The benefits of operating in Zone status are the same whether you access the program through a general-purpose zone or a sub-zone operation. Those benefits need to be understood in two ways - reactively and proactively. Reactively a company asks the following question - If we were to conduct part or all of our operation(s) in Foreign Trade Zone status without any changes in the way we do business, what are the costs and benefits? Proactively a company asks the following question - If we were operating in Foreign Trade Zone status, how could we change the way we do business to maximize the benefits and reduce our costs. It is easier to answer the former, and more important to answer the latter. IITC is at your disposal to do both.

There are five general benefits derived from operating in Zone status:

    1. Deferral of duty and taxes until closer to the point of sale.
    2. Reduction/elimination of duty and taxes through product manipulation and manufacture.
    3. Reduction/elimination of duty and taxes through re-exportation.
    4. Enhanced control and risk management of international business issues and regulatory environments.
    5. New business opportunities.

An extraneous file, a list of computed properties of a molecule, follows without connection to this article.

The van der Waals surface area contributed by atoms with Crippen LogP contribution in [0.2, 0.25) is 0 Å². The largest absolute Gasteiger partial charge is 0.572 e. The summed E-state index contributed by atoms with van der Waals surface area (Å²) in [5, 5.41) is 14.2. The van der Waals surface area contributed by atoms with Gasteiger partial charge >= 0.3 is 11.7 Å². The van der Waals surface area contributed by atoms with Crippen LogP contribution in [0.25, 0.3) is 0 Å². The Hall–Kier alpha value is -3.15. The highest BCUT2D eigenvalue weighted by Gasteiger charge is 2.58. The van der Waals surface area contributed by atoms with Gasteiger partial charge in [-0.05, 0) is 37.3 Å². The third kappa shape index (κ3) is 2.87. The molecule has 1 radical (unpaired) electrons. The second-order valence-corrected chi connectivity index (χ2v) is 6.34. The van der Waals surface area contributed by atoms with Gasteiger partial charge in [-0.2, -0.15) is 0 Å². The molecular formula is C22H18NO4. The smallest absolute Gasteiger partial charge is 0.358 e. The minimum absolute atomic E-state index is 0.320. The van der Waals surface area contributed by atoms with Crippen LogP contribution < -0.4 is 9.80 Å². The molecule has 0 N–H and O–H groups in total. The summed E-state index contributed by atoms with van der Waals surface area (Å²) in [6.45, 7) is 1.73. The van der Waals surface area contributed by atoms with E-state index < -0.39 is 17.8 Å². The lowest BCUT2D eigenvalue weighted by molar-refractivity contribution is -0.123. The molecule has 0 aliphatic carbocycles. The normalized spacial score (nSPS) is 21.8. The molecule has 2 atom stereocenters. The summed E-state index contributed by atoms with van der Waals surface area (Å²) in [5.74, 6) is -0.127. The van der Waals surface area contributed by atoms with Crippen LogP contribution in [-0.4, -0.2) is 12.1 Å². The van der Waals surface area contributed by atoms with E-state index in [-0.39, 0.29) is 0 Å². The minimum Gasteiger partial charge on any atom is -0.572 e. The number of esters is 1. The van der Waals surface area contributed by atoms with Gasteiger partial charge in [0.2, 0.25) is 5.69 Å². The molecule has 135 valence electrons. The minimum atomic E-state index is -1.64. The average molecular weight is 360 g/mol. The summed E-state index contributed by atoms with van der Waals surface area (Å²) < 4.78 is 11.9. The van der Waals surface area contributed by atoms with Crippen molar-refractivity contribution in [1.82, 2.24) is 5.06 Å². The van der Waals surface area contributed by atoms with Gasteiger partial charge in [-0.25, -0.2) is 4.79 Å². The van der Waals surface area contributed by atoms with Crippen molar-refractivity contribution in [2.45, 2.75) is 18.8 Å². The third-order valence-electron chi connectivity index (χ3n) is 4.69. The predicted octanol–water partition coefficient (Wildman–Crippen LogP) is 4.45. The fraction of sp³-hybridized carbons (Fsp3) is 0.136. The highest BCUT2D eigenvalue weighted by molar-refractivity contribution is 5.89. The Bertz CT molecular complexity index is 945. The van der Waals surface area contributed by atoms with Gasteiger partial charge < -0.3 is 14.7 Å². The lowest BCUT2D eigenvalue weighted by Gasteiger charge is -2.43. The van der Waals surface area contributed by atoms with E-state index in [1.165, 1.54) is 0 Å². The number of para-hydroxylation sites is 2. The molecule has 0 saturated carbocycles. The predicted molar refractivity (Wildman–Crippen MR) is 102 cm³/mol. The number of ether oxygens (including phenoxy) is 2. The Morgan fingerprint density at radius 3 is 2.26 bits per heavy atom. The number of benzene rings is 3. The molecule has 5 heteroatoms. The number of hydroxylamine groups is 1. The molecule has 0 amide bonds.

1. Deferral of duty and taxes on foreign sourced raw materials, components, and finished goods is easy to understand and measure. Because Foreign Trade Zones are administratively outside of the United States, product in the Zone is not subject to duty payments, excise tax, or local advalorem taxes (inventory tax, use tax, etc.) until and unless it is brought into the domestic commerce of the United States. The value of this deferral (time value of money) is a function of the volume of imports, the duty rate, the length of time product remains in the zone status (inventory turns) and the prevailing cost of money. By taking the dollar value of imports, multiplying that by the average duty rate on imported product, dividing that number by the average inventory turns per year and multiplying that sum by your cost of money (prevailing interest rate) you will determine the continuous annual savings from duty deferral derived from operating in zone status. In the first year of operation in zone status, there is also a substantial one-time benefit. During that first year, the entire standing balance of inventory is converted from duty paid to duty deferred, resulting in a one-time savings to the company equivalent to the average value of foreign inventory on hand multiplied by the average duty rate.